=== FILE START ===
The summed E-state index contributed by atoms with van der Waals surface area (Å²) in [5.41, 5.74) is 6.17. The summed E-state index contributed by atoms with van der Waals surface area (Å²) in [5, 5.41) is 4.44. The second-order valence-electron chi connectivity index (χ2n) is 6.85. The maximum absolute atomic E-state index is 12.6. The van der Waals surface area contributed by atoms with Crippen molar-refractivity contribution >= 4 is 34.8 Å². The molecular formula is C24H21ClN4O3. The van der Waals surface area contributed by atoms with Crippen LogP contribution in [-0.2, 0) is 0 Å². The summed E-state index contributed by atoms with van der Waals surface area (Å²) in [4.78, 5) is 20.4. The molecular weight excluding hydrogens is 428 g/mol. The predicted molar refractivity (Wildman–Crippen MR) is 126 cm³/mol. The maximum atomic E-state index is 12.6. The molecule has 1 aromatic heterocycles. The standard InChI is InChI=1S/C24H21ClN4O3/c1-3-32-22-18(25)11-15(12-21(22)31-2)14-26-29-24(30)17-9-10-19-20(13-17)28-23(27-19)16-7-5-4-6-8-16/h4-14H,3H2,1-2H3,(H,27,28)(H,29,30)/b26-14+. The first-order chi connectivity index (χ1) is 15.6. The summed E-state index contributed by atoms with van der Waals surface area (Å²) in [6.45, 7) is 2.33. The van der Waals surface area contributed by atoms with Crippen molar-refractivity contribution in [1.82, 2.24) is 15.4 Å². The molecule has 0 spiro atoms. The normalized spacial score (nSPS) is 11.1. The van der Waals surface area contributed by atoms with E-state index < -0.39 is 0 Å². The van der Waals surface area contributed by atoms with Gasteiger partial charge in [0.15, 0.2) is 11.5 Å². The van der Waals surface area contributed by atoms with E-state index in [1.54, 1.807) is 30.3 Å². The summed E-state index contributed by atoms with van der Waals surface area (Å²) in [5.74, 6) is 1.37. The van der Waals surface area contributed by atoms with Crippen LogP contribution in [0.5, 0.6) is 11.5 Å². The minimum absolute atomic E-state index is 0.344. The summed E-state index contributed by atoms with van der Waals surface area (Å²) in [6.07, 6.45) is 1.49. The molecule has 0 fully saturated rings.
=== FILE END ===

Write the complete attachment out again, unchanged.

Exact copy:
The summed E-state index contributed by atoms with van der Waals surface area (Å²) in [5.41, 5.74) is 6.17. The summed E-state index contributed by atoms with van der Waals surface area (Å²) in [5, 5.41) is 4.44. The second-order valence-electron chi connectivity index (χ2n) is 6.85. The maximum absolute atomic E-state index is 12.6. The van der Waals surface area contributed by atoms with Crippen molar-refractivity contribution >= 4 is 34.8 Å². The molecular formula is C24H21ClN4O3. The van der Waals surface area contributed by atoms with Crippen LogP contribution in [-0.2, 0) is 0 Å². The summed E-state index contributed by atoms with van der Waals surface area (Å²) in [4.78, 5) is 20.4. The molecular weight excluding hydrogens is 428 g/mol. The predicted molar refractivity (Wildman–Crippen MR) is 126 cm³/mol. The maximum atomic E-state index is 12.6. The molecule has 1 aromatic heterocycles. The standard InChI is InChI=1S/C24H21ClN4O3/c1-3-32-22-18(25)11-15(12-21(22)31-2)14-26-29-24(30)17-9-10-19-20(13-17)28-23(27-19)16-7-5-4-6-8-16/h4-14H,3H2,1-2H3,(H,27,28)(H,29,30)/b26-14+. The first-order chi connectivity index (χ1) is 15.6. The summed E-state index contributed by atoms with van der Waals surface area (Å²) in [6.45, 7) is 2.33. The van der Waals surface area contributed by atoms with Crippen molar-refractivity contribution in [1.82, 2.24) is 15.4 Å². The molecule has 0 spiro atoms. The normalized spacial score (nSPS) is 11.1. The van der Waals surface area contributed by atoms with E-state index < -0.39 is 0 Å². The van der Waals surface area contributed by atoms with Gasteiger partial charge in [0.15, 0.2) is 11.5 Å². The van der Waals surface area contributed by atoms with E-state index in [1.54, 1.807) is 30.3 Å². The summed E-state index contributed by atoms with van der Waals surface area (Å²) in [5.74, 6) is 1.37. The van der Waals surface area contributed by atoms with Crippen LogP contribution in [0.5, 0.6) is 11.5 Å². The minimum absolute atomic E-state index is 0.344. The summed E-state index contributed by atoms with van der Waals surface area (Å²) in [6.07, 6.45) is 1.49. The molecule has 0 fully saturated rings.